By: Thomas Steffanci, PhD, Senior Portfolio Manager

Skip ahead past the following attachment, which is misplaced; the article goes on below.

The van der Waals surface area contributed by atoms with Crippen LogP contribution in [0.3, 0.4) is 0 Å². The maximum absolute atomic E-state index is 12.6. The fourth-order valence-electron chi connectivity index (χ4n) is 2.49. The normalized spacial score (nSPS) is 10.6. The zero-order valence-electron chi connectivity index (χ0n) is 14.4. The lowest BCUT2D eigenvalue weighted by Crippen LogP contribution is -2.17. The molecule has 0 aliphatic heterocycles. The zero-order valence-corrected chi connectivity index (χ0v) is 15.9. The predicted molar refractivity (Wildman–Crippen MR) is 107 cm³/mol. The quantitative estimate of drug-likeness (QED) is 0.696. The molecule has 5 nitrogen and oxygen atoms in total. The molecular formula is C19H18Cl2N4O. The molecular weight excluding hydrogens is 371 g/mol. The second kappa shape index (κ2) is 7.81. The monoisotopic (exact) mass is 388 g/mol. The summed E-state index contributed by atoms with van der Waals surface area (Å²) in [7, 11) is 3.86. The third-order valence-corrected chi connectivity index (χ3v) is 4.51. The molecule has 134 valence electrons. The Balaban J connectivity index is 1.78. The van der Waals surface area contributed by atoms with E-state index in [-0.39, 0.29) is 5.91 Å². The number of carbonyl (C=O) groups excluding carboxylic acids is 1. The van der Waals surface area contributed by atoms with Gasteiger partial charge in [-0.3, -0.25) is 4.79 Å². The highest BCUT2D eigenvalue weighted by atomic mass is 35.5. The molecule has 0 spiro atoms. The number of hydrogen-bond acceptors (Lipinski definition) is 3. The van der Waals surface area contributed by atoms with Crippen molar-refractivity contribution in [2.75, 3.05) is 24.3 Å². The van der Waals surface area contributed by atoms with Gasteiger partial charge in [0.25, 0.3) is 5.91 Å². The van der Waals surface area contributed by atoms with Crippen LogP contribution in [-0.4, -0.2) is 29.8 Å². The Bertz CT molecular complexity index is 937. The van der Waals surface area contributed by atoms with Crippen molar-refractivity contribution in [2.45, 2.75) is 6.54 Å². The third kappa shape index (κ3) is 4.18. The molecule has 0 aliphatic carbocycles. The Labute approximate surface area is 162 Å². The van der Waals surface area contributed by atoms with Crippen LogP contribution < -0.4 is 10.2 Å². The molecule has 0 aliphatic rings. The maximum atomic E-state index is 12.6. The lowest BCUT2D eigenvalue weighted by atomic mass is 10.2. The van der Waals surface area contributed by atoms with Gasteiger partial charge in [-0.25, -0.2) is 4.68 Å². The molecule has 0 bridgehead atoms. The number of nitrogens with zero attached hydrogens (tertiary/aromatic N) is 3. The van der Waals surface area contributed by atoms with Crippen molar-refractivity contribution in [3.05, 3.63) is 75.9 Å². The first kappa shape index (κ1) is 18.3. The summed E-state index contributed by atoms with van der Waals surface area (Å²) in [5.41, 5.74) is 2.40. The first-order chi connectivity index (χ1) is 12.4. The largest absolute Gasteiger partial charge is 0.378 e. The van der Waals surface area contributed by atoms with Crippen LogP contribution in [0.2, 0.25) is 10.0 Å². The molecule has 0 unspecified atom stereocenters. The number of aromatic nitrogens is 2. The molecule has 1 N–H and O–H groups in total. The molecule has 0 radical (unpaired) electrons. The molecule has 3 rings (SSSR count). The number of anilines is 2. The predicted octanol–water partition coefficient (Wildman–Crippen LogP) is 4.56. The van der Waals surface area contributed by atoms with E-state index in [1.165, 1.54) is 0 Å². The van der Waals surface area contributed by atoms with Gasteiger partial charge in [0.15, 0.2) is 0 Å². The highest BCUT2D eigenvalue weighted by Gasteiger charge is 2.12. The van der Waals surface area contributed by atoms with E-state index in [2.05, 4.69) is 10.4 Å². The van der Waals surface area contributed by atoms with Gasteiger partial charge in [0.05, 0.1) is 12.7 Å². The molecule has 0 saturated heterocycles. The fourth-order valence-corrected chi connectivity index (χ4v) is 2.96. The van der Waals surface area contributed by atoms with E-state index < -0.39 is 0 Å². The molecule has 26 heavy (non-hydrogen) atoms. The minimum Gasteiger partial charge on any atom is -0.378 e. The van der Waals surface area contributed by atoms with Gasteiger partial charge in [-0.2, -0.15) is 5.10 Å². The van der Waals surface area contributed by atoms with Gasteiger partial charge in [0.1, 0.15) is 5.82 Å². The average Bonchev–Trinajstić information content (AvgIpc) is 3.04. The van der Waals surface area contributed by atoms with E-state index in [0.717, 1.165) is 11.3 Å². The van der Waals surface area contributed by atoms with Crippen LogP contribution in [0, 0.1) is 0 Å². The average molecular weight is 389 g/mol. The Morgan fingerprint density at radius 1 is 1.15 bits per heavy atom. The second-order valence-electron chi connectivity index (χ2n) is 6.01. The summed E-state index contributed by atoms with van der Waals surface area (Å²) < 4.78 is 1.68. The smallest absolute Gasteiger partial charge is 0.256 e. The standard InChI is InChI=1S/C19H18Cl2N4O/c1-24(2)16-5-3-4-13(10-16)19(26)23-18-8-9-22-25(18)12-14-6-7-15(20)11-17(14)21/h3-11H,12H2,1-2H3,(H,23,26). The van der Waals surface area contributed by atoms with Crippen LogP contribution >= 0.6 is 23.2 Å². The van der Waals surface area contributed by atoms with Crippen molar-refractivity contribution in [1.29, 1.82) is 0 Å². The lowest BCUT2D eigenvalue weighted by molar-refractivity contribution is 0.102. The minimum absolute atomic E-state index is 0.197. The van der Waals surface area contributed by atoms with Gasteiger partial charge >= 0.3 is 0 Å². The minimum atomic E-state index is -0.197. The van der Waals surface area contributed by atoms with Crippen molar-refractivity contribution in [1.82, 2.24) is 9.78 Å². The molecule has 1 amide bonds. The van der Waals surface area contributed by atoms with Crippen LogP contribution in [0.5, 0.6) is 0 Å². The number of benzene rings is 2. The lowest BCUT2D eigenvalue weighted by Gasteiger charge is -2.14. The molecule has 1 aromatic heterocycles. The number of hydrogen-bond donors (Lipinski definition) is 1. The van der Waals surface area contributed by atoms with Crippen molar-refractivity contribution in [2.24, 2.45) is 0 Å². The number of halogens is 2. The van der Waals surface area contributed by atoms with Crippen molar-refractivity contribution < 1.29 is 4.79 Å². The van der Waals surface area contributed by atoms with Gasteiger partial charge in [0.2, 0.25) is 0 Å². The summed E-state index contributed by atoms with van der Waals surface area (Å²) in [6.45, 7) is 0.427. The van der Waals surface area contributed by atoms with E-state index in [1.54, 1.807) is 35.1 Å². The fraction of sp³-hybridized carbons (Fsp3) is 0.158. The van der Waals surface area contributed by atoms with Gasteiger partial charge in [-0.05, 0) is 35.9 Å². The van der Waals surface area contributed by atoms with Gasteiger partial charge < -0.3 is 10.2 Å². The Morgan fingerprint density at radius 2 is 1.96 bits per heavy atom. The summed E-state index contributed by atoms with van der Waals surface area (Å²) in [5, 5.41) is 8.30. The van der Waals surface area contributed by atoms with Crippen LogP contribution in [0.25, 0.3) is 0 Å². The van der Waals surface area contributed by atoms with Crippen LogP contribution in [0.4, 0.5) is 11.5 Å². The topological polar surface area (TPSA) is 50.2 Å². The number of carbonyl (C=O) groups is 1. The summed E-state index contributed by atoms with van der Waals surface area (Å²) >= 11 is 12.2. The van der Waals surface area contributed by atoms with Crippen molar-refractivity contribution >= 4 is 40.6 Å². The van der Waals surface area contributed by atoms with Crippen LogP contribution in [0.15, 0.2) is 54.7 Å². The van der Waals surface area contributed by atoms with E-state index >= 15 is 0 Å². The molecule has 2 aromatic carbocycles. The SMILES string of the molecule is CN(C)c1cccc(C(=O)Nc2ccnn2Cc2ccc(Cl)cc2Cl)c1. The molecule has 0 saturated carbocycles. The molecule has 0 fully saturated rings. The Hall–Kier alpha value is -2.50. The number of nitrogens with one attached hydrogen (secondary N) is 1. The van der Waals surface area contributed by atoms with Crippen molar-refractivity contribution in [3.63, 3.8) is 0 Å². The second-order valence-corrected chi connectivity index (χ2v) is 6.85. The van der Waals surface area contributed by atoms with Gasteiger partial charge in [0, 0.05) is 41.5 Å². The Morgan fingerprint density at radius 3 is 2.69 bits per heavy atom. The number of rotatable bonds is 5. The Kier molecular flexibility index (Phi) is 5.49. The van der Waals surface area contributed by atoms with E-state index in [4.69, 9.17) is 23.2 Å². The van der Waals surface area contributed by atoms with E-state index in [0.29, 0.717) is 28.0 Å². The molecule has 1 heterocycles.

A series of margin calls and OPEC’s reiterating its ongoing 400,00 barrels/ per day increase in output lit a further surge in natural gas and oil today. Hedge funds and large traders have been making bets that natural gas prices in the U.S. would rise faster than in Europe. So, they shorted natural gas futures in Europe (via a futures exchange in the Netherlands) and were long U.S. natural gas. The explosion in European demand and tight supplies for natural gas over the past few weeks unleashed huge margin calls, forcing those dealers and hedge funds to come up with more cash forcing a covering of short positions to do so. Margin calls were a record shattering $30B. With OPEC+ sticking to its existing pricing strategy despite calls to increase output beyond that, Brent oil prices surged to $80/bbl., with West Texas Intermediate Crude (WTIC), topping $78 intraday. In a world where central banks tend to focus on core inflation (excluding food and energy) rather than headline inflation (including food and energy), will central banks look past the energy price shocks we are seeing?
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